All right, so I have spent a bit of time looking in there. It’s funny how when you watch someone for a while, as you learn them, you begin to feel as if they’re complicit in the observation. As if you have their permission. As if they actually feel you watching, and like it. That’s when I got careless, though. That’s when I got comfortable.
Am I sounding creepy? Love is sort of creepy.
When you fall in love, you presuppose all sorts of things about the person. You superimpose all kinds of ideals and fantasies on them. You create all manner of unrealistic, untenable, unsatisfiable criteria for that person, automatically guaranteeing their failure and your heartbreak. And what do we call it? Romance. Now, that’s creepy.

This is such a lyrical, beautiful novel about a kooky suburban love story between teenage neighbours. It’s really a very simple story, insomuch as a love story can be simple, but it’s the characters of Creepy and Maud that make this book seem rather grandiose. And it's Touchell's fresh and delicious prose that makes this novel truly unforgettable.

Creepy is a very articulate, observant young man with a dark, dark, dark sense of humour. He starts out seeing the world in such a wonderfully austere way, but he starts to slowly and subtly change when he begins watching Maud. Suddenly, all those romantic books he reads come in handy. One day he sees Maud not looking her usual gloomy self, and he describes the image thus; “With a smile like a shiver on a landscape.” Urgh! He’s gorgeous; even more so for being a little bit mysterious to both Maud and the reader.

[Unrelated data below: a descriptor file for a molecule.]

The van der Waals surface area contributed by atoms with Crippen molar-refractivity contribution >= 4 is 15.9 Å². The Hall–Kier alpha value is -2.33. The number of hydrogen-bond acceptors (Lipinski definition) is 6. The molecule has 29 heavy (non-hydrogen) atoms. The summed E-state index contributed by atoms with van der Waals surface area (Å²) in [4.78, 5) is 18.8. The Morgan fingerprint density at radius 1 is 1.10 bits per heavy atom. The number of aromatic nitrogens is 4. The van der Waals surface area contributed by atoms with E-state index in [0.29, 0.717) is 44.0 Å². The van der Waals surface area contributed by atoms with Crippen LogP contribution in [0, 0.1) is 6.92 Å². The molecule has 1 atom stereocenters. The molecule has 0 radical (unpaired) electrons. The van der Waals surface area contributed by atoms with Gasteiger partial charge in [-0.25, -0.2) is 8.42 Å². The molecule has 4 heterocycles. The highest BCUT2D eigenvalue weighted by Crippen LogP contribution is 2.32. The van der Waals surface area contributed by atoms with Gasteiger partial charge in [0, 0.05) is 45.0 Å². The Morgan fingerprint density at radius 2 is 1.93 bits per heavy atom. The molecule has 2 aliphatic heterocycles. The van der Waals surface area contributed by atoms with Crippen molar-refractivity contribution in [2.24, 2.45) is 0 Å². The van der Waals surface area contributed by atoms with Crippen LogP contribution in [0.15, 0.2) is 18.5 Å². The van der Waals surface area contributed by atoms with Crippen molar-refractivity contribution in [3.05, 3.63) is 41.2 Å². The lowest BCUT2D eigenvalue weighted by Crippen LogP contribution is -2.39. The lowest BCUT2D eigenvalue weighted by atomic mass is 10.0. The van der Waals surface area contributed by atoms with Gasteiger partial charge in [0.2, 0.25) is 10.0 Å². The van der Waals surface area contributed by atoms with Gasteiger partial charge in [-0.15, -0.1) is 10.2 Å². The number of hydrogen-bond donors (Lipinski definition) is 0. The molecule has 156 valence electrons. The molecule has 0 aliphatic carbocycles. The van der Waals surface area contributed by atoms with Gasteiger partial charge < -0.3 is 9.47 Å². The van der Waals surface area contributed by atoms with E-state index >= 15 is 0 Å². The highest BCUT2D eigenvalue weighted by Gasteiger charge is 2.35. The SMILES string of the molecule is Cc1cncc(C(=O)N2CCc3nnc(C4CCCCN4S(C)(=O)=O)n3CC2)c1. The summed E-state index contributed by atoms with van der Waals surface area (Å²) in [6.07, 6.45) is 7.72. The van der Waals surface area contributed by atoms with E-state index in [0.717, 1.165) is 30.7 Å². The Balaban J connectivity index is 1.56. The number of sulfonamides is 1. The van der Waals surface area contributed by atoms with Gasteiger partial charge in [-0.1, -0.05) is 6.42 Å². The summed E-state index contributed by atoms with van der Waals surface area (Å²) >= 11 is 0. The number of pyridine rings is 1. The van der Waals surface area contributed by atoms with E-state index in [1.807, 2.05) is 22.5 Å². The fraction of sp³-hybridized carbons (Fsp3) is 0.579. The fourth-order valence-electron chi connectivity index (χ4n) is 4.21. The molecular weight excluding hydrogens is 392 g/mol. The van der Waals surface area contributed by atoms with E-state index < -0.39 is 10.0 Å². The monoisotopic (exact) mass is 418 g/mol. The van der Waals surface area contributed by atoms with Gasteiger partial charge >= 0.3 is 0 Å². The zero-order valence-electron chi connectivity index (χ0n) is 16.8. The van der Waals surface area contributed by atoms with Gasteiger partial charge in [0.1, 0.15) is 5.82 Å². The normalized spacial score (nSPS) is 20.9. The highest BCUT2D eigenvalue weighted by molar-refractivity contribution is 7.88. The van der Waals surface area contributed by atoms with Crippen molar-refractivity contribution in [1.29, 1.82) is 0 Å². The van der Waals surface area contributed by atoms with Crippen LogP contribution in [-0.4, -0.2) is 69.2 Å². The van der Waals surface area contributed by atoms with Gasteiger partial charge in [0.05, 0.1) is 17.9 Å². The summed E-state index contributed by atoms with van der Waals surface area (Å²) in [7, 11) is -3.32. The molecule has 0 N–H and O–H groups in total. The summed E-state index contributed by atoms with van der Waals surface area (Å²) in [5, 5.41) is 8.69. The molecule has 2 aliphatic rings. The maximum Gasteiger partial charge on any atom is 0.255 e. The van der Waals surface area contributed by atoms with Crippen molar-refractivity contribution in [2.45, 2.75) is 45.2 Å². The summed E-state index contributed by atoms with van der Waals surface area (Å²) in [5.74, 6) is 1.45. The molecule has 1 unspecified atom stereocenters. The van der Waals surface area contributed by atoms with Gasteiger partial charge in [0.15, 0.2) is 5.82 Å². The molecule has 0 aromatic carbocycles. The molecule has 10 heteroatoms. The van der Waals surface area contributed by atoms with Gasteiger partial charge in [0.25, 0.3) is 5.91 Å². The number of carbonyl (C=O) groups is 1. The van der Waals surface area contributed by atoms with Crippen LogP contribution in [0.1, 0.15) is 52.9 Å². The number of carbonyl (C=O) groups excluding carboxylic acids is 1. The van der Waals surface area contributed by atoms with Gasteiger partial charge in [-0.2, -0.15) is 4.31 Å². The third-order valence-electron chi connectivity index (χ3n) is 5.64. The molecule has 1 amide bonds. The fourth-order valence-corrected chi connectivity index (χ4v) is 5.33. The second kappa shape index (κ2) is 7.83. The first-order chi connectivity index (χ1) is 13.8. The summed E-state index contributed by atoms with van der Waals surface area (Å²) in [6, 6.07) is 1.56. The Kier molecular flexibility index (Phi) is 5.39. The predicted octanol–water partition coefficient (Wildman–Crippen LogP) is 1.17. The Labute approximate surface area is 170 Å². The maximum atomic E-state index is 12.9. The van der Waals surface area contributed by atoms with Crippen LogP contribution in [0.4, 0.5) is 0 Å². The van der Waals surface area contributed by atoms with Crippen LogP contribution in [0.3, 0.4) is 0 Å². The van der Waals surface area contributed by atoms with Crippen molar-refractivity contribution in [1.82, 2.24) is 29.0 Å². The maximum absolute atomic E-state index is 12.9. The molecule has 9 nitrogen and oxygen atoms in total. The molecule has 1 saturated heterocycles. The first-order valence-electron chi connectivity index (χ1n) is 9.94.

Creepy falling for Maud is a little bit of a miracle, considering the romantic role models his parent’s aren’t. So when he does fall, it’s a little bit spectacular;

And I wonder what would happen if we touched each other. Would we repulse each other like charged magnets held south to south, or would we short each other out and curl together like the knuckles of bone in the spine of a sleeping cat?

Maud is equally fascinating. She doesn’t think she’s as articulate as Creepy, or as smart (what with all those books he reads). Maud understands the world through drawing, her grandma and the sweet sensation of ‘pulling’. She yearns for a real friend, but doesn’t know how to get one. And she thinks Creepy’s parents love each other, since they still have enough passion to yell at one another. Each of her chapters ends with a Coda – the sum of her thoughts that reveal Maud is a lot smarter than anybody gives her credit for;

Coda: I wait for the light to fascinate me.

‘Creepy and Maud’ is a disarmingly wonderful novel. It’s funny, dark and weird; a neighbourly love story across the ways that contrasts the horrors of suburban family values with the seismic tremors of first love. Creepy is severely witty, and Maud a fascinatingly complex young woman. Dianne Touchell is most certainly a sharp new voice to look out for on the Australian YA scene.



  1. I've never heard of this book (Fremantle Press seem to publish some great Aussie YA!) but I love the idea of these two kids being there for each other

    1. I completely stumbled across it and was drawn in by the title. But it is SO. BLOODY. GOOD! Fremantle Press are definitely one to always have on the radar ;)